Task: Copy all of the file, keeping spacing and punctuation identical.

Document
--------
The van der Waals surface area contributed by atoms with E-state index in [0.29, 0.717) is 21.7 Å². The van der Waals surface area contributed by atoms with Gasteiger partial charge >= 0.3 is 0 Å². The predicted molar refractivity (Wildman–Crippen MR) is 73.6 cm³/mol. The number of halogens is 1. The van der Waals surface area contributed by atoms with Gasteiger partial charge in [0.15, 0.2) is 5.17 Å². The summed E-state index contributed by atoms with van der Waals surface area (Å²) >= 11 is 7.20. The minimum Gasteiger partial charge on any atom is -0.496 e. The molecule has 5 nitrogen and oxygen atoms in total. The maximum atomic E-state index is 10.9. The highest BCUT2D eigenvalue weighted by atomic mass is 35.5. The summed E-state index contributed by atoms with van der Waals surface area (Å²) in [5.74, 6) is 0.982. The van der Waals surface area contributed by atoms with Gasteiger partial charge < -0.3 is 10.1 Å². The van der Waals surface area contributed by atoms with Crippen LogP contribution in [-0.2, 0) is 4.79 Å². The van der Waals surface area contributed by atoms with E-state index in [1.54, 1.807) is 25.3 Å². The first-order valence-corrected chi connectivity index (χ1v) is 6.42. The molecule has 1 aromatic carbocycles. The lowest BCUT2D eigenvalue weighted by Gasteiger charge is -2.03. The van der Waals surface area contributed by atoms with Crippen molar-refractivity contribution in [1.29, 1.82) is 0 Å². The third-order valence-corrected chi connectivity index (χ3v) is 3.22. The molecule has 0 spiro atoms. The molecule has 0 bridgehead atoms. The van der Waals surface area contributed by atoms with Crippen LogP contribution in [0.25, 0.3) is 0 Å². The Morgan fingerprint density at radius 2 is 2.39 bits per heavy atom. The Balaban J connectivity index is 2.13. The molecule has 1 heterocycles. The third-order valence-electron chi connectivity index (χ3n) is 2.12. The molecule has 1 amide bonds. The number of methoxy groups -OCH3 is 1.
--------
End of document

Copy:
The van der Waals surface area contributed by atoms with E-state index in [0.29, 0.717) is 21.7 Å². The van der Waals surface area contributed by atoms with Gasteiger partial charge >= 0.3 is 0 Å². The predicted molar refractivity (Wildman–Crippen MR) is 73.6 cm³/mol. The number of halogens is 1. The van der Waals surface area contributed by atoms with Gasteiger partial charge in [0.15, 0.2) is 5.17 Å². The summed E-state index contributed by atoms with van der Waals surface area (Å²) >= 11 is 7.20. The minimum Gasteiger partial charge on any atom is -0.496 e. The molecule has 5 nitrogen and oxygen atoms in total. The maximum atomic E-state index is 10.9. The highest BCUT2D eigenvalue weighted by atomic mass is 35.5. The summed E-state index contributed by atoms with van der Waals surface area (Å²) in [5.74, 6) is 0.982. The van der Waals surface area contributed by atoms with Gasteiger partial charge < -0.3 is 10.1 Å². The van der Waals surface area contributed by atoms with Crippen LogP contribution in [-0.2, 0) is 4.79 Å². The van der Waals surface area contributed by atoms with E-state index in [1.54, 1.807) is 25.3 Å². The first-order valence-corrected chi connectivity index (χ1v) is 6.42. The molecule has 1 aromatic carbocycles. The lowest BCUT2D eigenvalue weighted by Gasteiger charge is -2.03. The van der Waals surface area contributed by atoms with Crippen molar-refractivity contribution in [1.29, 1.82) is 0 Å². The third-order valence-corrected chi connectivity index (χ3v) is 3.22. The molecule has 0 spiro atoms. The molecule has 0 bridgehead atoms. The van der Waals surface area contributed by atoms with Crippen LogP contribution in [0.25, 0.3) is 0 Å². The Morgan fingerprint density at radius 2 is 2.39 bits per heavy atom. The Balaban J connectivity index is 2.13. The molecule has 1 heterocycles. The third-order valence-electron chi connectivity index (χ3n) is 2.12. The molecule has 1 amide bonds. The number of methoxy groups -OCH3 is 1.